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Single Dads at Work

SEX - This article is about the dating life (or lack thereof) of single dads (it has nothing to do with the working habits of single fathers).

According to dating website eHarmony 70% of childless Canadian women seeking love decline to even consider a single father as a possible mate. Is it because they think single dads are damaged goods? Do they just hate children? Are they afraid of becoming a step-mother? Or do they just don't want to help raise what is quite likely a very nice kid, just because its not their own flesh and blood?

And there is actually quite a few single dads out there... all of them with limited love lives because of a combination of work, kid(s) to look after and possibly other obligations.

Some people argue women have an aversion to men with children because they are afraid they won't be the "only person in his life" because the child will require a lot of his attention. ie. the child will often come first.

But in contrast however many Canadian men are open to meeting single mothers. Practically competing with each other to meet them. Well, not exactly... but only 63% declined to meet single moms. That is a much better percentage.

NOTE: eHarmony considers people to be single parents, even if the child lives with someone else. That means that people with children could have their children living in another country or some place reasonably far away, and they would still be considered a parent (and a single one).

The problem is that even if the kid is far away is that people consider children to be extra baggage (as opposed to a perk) when it comes to dating.

ie. Last year I dated a woman who had a 4-year-old son here in Toronto. For me having him around us was troublesome at times (lack of privacy and his penchant for troublemaking), but overall I thoroughly enjoyed the experience and would do it again. I can't wait to be a father.

However on the upside I learned something about myself and my qualities as a possible future parent. Furthermore, dating a person with a child means you learn quickly what kind of person they are (how attentive, responsible, etc) and what kind of parent they will be if the two of you decide to have kids too.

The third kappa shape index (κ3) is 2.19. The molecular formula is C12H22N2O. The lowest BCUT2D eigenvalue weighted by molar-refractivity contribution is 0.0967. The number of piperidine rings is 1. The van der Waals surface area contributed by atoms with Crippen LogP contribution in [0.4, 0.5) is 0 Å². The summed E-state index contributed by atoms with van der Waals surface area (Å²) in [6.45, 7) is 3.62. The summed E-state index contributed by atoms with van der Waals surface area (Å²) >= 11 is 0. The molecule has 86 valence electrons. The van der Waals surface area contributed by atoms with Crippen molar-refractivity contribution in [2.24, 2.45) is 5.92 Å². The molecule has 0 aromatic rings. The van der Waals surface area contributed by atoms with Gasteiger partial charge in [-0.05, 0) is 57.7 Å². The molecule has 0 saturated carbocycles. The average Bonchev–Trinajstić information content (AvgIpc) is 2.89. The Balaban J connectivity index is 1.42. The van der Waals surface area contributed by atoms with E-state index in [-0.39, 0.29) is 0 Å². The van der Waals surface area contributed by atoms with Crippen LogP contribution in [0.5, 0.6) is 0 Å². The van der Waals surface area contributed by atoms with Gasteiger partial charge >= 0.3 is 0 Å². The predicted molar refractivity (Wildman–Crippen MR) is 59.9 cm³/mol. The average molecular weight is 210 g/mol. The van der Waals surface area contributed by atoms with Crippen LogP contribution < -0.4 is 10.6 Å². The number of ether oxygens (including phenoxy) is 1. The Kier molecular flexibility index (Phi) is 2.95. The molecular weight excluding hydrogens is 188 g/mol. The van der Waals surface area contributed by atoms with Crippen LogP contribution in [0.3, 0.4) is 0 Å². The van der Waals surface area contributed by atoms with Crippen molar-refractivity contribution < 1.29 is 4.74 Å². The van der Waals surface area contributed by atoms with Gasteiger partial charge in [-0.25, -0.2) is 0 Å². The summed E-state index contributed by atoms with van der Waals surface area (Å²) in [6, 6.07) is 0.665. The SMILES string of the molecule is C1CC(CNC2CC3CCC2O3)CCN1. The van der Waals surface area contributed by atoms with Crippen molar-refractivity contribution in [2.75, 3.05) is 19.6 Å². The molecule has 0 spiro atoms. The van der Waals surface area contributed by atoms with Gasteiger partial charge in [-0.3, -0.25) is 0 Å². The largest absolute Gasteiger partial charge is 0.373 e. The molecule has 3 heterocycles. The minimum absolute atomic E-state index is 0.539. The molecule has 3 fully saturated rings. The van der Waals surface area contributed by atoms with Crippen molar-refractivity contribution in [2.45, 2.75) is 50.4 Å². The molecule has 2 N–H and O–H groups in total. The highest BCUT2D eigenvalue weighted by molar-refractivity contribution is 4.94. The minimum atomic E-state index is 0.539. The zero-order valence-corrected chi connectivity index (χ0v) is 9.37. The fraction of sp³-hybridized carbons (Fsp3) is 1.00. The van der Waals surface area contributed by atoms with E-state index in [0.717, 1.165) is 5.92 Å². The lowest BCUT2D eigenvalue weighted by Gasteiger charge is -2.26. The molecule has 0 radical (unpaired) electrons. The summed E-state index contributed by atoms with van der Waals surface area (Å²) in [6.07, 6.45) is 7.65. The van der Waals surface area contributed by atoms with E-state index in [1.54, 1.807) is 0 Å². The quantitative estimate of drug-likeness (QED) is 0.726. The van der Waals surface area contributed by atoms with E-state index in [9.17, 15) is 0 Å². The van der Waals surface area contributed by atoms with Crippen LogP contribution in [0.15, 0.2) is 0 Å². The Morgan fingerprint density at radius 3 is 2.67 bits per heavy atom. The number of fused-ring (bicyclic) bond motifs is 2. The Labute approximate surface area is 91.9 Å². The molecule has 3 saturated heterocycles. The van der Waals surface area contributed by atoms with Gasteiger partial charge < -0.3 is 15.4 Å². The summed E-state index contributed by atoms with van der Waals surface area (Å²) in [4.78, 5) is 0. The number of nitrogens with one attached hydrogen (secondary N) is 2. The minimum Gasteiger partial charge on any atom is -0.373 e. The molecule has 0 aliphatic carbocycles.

“Watching a man parent his children pulls on my heart strings. The relationship I have with my father is a deeply loving and dynamic bond. To (see) relationships reflective of similar breadth and depth takes my breath away.” - A. DeSylva, a 28-year-old Torontonian who has dated single dads.


If a man is 30 or older doesn't have kids, it raises concerns that he might be 'emotionally unavailable', have various relationship hangups, etc... as opposed to implying he was just cautious and used protection / dated girls with birth control pills.

Thus after the age of 35 if a man doesn't have kids, there might be something wrong with him... or maybe he's just been really cautious, which is a good thing. (Women should be able to tell which after they've bedded the guy.)

“If a prospective suitor in this age bracket doesn't have kids, there's usually a very, very, very good reason,” says A. DeSylva.


According to Patti Henry, a psychotherapist and author of "The Emotionally Unavailable Man: A Blueprint for Healing" these are good signs when dating single dads:

#1. If he is protective of you meeting his children, like not wanting you to meet them until after 3 to 6 months.

#2. If he still hangs out with other adults and not his kids regularly.

#3. If he is wise with his children and still punishes them when they do something bad.

#4. If he doesn't spoil them rotten.

All good signs he could be a very good and loving partner, and not be beholden to his kids all the time. (The same good signs can also be applied to dating single mothers.)

“What these women fail to consider is that the act of fatherhood makes any man kinder, more patient, loving and far less selfish. We're just better guys and better partners for being dads. Why isn't that part of the equation?" - Mitch, a 39-year-old single dad.

1 comment:

adesylva said...

Hi. Could you kindly email me off the blog regarding the use of my full name on this post?

Thanks ever so much.

adesylva@uwaterloo.ca

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